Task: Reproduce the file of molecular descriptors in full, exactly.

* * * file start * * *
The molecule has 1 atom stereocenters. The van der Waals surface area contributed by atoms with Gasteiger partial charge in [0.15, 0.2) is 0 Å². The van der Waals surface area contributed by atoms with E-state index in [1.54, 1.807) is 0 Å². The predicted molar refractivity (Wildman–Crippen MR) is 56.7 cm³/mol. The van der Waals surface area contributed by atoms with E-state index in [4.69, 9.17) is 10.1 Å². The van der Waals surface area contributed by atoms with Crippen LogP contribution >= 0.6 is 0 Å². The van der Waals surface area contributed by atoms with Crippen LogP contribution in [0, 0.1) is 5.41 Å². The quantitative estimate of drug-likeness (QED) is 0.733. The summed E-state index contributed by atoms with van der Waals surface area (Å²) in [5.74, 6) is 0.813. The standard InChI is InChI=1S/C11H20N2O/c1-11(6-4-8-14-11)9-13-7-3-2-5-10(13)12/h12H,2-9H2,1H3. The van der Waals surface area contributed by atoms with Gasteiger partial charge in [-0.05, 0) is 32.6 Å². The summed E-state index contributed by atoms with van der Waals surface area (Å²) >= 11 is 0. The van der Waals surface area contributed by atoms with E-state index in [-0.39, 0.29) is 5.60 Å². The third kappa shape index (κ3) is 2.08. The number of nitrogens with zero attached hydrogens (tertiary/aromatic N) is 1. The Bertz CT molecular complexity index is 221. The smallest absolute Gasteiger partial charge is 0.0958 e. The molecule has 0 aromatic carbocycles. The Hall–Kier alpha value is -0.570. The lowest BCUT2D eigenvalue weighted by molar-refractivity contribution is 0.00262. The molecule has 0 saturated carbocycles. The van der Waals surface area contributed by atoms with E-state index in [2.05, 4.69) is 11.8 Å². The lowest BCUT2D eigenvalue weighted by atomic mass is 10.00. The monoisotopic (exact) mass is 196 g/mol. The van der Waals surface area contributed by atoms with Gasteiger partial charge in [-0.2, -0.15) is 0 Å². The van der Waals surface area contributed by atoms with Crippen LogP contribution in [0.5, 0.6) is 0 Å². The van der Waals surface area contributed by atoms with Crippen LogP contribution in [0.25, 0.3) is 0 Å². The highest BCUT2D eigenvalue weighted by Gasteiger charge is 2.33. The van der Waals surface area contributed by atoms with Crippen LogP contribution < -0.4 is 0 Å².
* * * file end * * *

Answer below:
The molecule has 1 atom stereocenters. The van der Waals surface area contributed by atoms with Gasteiger partial charge in [0.15, 0.2) is 0 Å². The van der Waals surface area contributed by atoms with E-state index in [1.54, 1.807) is 0 Å². The predicted molar refractivity (Wildman–Crippen MR) is 56.7 cm³/mol. The van der Waals surface area contributed by atoms with E-state index in [4.69, 9.17) is 10.1 Å². The van der Waals surface area contributed by atoms with Crippen LogP contribution >= 0.6 is 0 Å². The van der Waals surface area contributed by atoms with Crippen LogP contribution in [0, 0.1) is 5.41 Å². The quantitative estimate of drug-likeness (QED) is 0.733. The summed E-state index contributed by atoms with van der Waals surface area (Å²) in [5.74, 6) is 0.813. The standard InChI is InChI=1S/C11H20N2O/c1-11(6-4-8-14-11)9-13-7-3-2-5-10(13)12/h12H,2-9H2,1H3. The van der Waals surface area contributed by atoms with Gasteiger partial charge in [-0.05, 0) is 32.6 Å². The summed E-state index contributed by atoms with van der Waals surface area (Å²) >= 11 is 0. The van der Waals surface area contributed by atoms with E-state index in [-0.39, 0.29) is 5.60 Å². The third kappa shape index (κ3) is 2.08. The number of nitrogens with zero attached hydrogens (tertiary/aromatic N) is 1. The Bertz CT molecular complexity index is 221. The smallest absolute Gasteiger partial charge is 0.0958 e. The molecule has 0 aromatic carbocycles. The Hall–Kier alpha value is -0.570. The lowest BCUT2D eigenvalue weighted by molar-refractivity contribution is 0.00262. The molecule has 0 saturated carbocycles. The van der Waals surface area contributed by atoms with E-state index in [2.05, 4.69) is 11.8 Å². The lowest BCUT2D eigenvalue weighted by atomic mass is 10.00. The monoisotopic (exact) mass is 196 g/mol. The van der Waals surface area contributed by atoms with Gasteiger partial charge in [-0.2, -0.15) is 0 Å². The van der Waals surface area contributed by atoms with Crippen LogP contribution in [0.5, 0.6) is 0 Å². The van der Waals surface area contributed by atoms with Crippen LogP contribution in [0.25, 0.3) is 0 Å². The highest BCUT2D eigenvalue weighted by Gasteiger charge is 2.33. The van der Waals surface area contributed by atoms with Crippen LogP contribution < -0.4 is 0 Å².